fraction (1)As readers doubtlessly are aware, in State Farm v. Campbell the U.S. Supreme Court provided lower courts with substantial guidance on the constitutionally permissible ratio between the punitive damages and the harm to the plaintiff.  In particular, the Court admonished that generally the ratio should not exceed the single-digit range and stated that, when compensatory damages are “substantial,” often a 1:1 ratio will mark the constitutional line.  As a result of that guidance, the calculation of the denominator of the ratio of punitive damages to harm has become increasingly important, presenting courts with a range of interesting issues.

Nickerson v. Stonebridge Life Insurance Co., which is currently pending in the California Supreme Court, involves one such issue.  In California, an insured who can persuade a jury that an insurer denied his claim for policy benefits in bad faith is entitled to recover as “compensatory damages” the amount of attorneys’ fees he incurred in pursuing payment of the policy benefits (but not in pursuing the bad-faith claim or punitive damages).  Generally, the amount of attorneys’ fees is set by the court after trial, though nothing precludes the parties from agreeing to allow the jury to set the fees.

In Nickerson, the California Court of Appeal declined to include the attorneys’ fees in the denominator of the ratio of punitive damages to actual or potential harm for the simple reason that the jury was not aware of the fees, which accordingly played no affirmative role in its determination of the amount of punitive damages.  The California Supreme Court granted review to consider whether attorneys’ fees set by a court post-verdict may be added to the denominator of the ratio of punitive damages to actual or potential harm.

On behalf of the Chamber of Commerce of the United States, my colleagues Don Falk, C.J. Summers, and I recently submitted an amicus brief in support of the respondent insurer.


Continue Reading Mayer Brown Submits Amicus Brief On Behalf Of The Chamber Of Commerce In California Supreme Court Punitive Damages Case

Whenever a state high court agrees to consider whether a punitive award is excessive, it is big news.  So we were pleased to see the Wisconsin Supreme Court making some good news when it reduced the punitive damages award from $1 million to $210,000 in Kimble v. Land Concepts, Inc., __ N.W.2d __, 2014 WL 1584454 (Apr. 22, 2014).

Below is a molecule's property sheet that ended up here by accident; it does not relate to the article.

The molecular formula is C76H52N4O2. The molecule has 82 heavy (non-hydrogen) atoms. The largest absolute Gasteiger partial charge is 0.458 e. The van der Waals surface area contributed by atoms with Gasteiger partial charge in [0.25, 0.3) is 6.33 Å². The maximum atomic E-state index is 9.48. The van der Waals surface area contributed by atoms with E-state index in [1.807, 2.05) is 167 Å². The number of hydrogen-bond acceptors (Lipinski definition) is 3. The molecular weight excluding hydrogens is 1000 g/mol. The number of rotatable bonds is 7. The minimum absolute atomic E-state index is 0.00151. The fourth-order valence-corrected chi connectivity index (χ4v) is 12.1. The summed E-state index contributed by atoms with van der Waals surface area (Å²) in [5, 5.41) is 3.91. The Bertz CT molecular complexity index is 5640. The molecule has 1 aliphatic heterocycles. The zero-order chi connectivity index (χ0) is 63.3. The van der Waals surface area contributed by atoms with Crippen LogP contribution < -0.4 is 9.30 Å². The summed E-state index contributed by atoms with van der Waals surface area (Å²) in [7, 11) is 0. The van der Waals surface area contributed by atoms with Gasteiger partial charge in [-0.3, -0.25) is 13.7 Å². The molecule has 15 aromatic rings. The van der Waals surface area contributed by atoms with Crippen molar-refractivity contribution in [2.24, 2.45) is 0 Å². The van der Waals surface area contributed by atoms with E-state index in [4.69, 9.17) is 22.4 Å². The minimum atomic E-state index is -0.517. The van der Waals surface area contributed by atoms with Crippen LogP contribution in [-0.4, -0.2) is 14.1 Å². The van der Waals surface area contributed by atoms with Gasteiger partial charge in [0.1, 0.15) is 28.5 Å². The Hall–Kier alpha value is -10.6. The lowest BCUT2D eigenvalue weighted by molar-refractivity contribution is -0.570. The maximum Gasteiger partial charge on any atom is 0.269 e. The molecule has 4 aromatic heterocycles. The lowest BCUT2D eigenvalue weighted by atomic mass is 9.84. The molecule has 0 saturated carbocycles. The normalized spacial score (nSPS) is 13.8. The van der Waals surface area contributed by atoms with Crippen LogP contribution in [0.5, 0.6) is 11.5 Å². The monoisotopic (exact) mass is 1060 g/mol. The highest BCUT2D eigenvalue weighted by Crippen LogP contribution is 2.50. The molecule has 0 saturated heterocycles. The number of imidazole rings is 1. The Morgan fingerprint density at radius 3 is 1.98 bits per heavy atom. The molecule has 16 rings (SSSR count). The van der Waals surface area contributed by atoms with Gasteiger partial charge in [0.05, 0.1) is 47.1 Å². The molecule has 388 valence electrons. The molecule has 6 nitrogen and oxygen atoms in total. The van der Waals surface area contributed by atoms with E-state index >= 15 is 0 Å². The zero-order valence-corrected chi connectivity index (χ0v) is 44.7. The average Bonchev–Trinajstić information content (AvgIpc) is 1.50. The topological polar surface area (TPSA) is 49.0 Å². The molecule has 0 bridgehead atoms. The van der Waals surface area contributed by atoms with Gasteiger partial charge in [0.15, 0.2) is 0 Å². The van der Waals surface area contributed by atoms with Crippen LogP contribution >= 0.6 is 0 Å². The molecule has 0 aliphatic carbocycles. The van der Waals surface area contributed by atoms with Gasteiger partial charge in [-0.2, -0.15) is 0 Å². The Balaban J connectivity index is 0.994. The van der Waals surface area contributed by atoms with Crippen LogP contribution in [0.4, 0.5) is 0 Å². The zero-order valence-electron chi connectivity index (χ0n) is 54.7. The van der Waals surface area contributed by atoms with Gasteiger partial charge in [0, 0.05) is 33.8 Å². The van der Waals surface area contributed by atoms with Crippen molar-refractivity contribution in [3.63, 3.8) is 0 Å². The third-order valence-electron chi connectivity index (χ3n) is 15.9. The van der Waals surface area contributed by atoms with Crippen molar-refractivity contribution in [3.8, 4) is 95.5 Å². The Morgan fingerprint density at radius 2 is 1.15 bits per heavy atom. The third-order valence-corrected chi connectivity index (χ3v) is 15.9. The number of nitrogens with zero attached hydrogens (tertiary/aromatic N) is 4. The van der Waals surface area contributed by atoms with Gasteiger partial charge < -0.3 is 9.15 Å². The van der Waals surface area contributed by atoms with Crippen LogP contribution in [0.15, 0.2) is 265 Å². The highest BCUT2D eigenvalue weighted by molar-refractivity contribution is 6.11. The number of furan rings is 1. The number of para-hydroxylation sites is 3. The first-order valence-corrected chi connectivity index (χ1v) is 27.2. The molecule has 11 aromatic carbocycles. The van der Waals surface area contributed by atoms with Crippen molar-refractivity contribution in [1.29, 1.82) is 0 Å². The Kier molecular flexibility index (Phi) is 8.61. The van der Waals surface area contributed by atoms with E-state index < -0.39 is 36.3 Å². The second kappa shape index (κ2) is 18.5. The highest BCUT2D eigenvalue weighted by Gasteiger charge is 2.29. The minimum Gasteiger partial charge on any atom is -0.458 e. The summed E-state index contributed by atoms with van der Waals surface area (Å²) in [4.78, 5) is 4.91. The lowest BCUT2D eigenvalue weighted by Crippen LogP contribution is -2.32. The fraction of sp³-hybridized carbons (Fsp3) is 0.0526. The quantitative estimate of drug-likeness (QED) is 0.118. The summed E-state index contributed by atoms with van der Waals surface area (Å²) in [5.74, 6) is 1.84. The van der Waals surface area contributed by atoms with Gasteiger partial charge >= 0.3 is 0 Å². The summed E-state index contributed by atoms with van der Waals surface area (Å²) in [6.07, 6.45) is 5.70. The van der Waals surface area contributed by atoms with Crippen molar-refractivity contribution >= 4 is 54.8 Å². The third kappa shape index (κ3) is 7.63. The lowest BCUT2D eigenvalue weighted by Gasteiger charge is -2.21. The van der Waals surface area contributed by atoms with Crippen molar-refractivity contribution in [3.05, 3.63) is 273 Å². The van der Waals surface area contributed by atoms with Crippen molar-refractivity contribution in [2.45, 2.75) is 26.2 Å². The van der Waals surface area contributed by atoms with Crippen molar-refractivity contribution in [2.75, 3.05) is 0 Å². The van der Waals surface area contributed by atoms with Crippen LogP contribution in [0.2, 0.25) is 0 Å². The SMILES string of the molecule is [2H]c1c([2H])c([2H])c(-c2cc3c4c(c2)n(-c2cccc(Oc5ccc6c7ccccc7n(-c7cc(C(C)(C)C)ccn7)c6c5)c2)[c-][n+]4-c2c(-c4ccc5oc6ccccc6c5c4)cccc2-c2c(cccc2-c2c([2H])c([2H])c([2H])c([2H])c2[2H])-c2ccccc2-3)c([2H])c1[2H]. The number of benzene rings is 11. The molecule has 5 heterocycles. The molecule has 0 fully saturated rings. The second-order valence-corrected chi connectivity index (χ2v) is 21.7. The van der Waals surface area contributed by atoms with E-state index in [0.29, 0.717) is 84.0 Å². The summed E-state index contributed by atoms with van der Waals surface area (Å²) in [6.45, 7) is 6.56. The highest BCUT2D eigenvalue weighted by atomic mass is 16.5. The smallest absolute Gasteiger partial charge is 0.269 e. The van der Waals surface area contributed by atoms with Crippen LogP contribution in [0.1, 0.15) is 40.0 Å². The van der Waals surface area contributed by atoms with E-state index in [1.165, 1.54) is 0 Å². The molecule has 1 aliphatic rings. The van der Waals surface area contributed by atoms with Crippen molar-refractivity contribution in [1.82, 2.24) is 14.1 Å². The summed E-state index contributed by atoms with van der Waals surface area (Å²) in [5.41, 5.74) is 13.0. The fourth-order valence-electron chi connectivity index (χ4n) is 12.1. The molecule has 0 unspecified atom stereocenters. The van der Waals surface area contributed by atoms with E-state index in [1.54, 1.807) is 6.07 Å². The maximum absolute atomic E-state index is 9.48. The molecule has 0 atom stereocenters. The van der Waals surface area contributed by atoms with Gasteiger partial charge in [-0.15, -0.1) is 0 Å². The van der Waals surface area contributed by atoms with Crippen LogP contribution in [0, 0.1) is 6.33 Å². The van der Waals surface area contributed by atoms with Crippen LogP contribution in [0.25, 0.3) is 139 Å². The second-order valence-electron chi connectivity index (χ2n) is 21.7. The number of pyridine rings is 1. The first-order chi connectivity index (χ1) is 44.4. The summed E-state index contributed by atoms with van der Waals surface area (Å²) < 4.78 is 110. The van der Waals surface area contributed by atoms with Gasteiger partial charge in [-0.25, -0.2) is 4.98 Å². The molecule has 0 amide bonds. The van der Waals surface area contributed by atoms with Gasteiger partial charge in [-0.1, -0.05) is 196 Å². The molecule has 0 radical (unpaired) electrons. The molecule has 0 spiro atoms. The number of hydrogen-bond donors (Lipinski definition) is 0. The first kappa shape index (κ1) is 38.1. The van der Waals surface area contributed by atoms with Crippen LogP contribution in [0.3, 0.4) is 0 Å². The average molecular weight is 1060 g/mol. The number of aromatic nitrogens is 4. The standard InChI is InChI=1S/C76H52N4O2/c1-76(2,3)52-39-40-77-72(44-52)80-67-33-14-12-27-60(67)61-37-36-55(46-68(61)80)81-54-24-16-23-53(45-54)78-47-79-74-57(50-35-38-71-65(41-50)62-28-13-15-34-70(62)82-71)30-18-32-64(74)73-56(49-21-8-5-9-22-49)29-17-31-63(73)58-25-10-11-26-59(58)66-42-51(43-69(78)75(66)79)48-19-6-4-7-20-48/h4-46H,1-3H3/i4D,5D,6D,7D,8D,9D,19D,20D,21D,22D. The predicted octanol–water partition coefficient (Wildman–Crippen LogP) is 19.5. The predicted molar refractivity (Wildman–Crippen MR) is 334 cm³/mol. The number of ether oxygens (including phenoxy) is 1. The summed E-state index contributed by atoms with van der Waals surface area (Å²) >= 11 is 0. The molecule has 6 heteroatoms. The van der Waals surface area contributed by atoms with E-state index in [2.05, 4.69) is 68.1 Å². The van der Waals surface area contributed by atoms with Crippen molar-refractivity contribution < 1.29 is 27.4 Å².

Even better, the court correctly interpreted several aspects of the Supreme Court’s reprehensibility, ratio, and comparative-fines guideposts that often give courts trouble.  See BMW of N. Am., Inc. v. Gore, 517 U.S. 559 (1996); State Farm Mut. Auto. Ins. Co. v. Campbell, 538 U.S. 408 (2003).

Wooden Mallet and flag Of Wisconsin (clipping path included)Kimble involved a title company that concealed the absence of an easement providing access to a parcel of land and refused to defend the owner’s title when the lack of access was discovered.  The absence of an easement contributed to the owner losing a sale, although the property later sold after the owner purchased an easement providing access for $40,000.  Following trial, the plaintiffs were awarded $29,738.49 for their legal expenses in securing the easement and $1,000,000 in punitive damages. 

After granting discretionary review, the Wisconsin Supreme Court started on the right foot by noting that a punitive award is excessive not only when it is disproportionate to the defendant’s wrongdoing but also when it “is more than necessary to serve the purposes of punitive damages.” 

We often have argued that, when a lesser award would serve the state’s interest in punishment and deterrence, then the award must be reduced to that lesser amount because anything more violates due process.  Too often courts fail to recognize this substantive limit on the amount of a punitive award.
Continue Reading Wisconsin Supreme Court Substantially Reduces $1 Million Punitive Award For Insurance Bad Faith